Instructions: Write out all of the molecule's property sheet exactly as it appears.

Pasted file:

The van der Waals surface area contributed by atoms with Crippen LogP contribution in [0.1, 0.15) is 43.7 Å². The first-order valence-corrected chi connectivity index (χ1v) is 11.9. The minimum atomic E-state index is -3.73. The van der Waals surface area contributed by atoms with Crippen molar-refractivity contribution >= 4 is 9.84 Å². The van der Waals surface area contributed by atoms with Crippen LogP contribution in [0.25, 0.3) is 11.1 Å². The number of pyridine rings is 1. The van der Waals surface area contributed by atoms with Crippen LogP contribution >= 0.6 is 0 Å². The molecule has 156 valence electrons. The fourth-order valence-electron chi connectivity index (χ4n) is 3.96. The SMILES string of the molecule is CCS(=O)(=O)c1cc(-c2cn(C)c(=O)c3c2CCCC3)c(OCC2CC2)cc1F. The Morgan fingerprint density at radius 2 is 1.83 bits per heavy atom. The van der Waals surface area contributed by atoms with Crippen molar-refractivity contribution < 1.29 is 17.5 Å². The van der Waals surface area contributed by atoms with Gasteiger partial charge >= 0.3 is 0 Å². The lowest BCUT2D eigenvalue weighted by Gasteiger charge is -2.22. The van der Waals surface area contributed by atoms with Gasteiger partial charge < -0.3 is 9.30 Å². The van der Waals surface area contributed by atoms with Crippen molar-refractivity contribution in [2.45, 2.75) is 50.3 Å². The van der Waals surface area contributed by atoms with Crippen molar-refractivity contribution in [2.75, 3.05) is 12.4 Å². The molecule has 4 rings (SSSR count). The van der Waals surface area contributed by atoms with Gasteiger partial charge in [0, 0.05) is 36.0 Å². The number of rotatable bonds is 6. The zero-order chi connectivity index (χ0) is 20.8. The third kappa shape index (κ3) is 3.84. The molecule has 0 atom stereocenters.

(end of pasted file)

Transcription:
The van der Waals surface area contributed by atoms with Crippen LogP contribution in [0.1, 0.15) is 43.7 Å². The first-order valence-corrected chi connectivity index (χ1v) is 11.9. The minimum atomic E-state index is -3.73. The van der Waals surface area contributed by atoms with Crippen molar-refractivity contribution >= 4 is 9.84 Å². The van der Waals surface area contributed by atoms with Crippen LogP contribution in [0.25, 0.3) is 11.1 Å². The number of pyridine rings is 1. The van der Waals surface area contributed by atoms with Crippen LogP contribution >= 0.6 is 0 Å². The molecule has 156 valence electrons. The fourth-order valence-electron chi connectivity index (χ4n) is 3.96. The SMILES string of the molecule is CCS(=O)(=O)c1cc(-c2cn(C)c(=O)c3c2CCCC3)c(OCC2CC2)cc1F. The Morgan fingerprint density at radius 2 is 1.83 bits per heavy atom. The van der Waals surface area contributed by atoms with Crippen molar-refractivity contribution < 1.29 is 17.5 Å². The van der Waals surface area contributed by atoms with Gasteiger partial charge >= 0.3 is 0 Å². The lowest BCUT2D eigenvalue weighted by Gasteiger charge is -2.22. The van der Waals surface area contributed by atoms with Gasteiger partial charge < -0.3 is 9.30 Å². The van der Waals surface area contributed by atoms with Crippen molar-refractivity contribution in [2.45, 2.75) is 50.3 Å². The van der Waals surface area contributed by atoms with Crippen molar-refractivity contribution in [2.75, 3.05) is 12.4 Å². The molecule has 4 rings (SSSR count). The van der Waals surface area contributed by atoms with Gasteiger partial charge in [0, 0.05) is 36.0 Å². The number of rotatable bonds is 6. The zero-order chi connectivity index (χ0) is 20.8. The third kappa shape index (κ3) is 3.84. The molecule has 0 atom stereocenters.